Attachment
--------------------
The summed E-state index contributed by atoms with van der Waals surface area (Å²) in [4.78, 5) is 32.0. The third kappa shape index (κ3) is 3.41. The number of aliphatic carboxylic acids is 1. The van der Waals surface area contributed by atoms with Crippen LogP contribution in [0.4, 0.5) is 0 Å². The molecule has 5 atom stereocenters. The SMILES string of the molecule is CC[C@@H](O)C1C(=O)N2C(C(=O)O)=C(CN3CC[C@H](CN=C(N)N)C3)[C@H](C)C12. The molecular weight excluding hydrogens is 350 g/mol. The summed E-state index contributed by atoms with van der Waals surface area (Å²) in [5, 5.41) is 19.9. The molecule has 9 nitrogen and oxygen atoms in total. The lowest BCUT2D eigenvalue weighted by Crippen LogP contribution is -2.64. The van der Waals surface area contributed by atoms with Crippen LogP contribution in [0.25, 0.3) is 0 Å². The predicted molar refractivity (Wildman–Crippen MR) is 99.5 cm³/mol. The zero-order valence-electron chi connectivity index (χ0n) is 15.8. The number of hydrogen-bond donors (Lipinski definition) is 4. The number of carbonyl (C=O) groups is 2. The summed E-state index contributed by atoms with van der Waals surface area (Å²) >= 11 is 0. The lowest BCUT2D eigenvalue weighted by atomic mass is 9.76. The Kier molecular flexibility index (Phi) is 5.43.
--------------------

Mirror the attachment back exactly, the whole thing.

The summed E-state index contributed by atoms with van der Waals surface area (Å²) in [4.78, 5) is 32.0. The third kappa shape index (κ3) is 3.41. The number of aliphatic carboxylic acids is 1. The van der Waals surface area contributed by atoms with Crippen LogP contribution in [0.4, 0.5) is 0 Å². The molecule has 5 atom stereocenters. The SMILES string of the molecule is CC[C@@H](O)C1C(=O)N2C(C(=O)O)=C(CN3CC[C@H](CN=C(N)N)C3)[C@H](C)C12. The molecular weight excluding hydrogens is 350 g/mol. The summed E-state index contributed by atoms with van der Waals surface area (Å²) in [5, 5.41) is 19.9. The molecule has 9 nitrogen and oxygen atoms in total. The lowest BCUT2D eigenvalue weighted by Crippen LogP contribution is -2.64. The van der Waals surface area contributed by atoms with Crippen LogP contribution in [0.25, 0.3) is 0 Å². The predicted molar refractivity (Wildman–Crippen MR) is 99.5 cm³/mol. The zero-order valence-electron chi connectivity index (χ0n) is 15.8. The number of hydrogen-bond donors (Lipinski definition) is 4. The number of carbonyl (C=O) groups is 2. The summed E-state index contributed by atoms with van der Waals surface area (Å²) >= 11 is 0. The lowest BCUT2D eigenvalue weighted by atomic mass is 9.76. The Kier molecular flexibility index (Phi) is 5.43.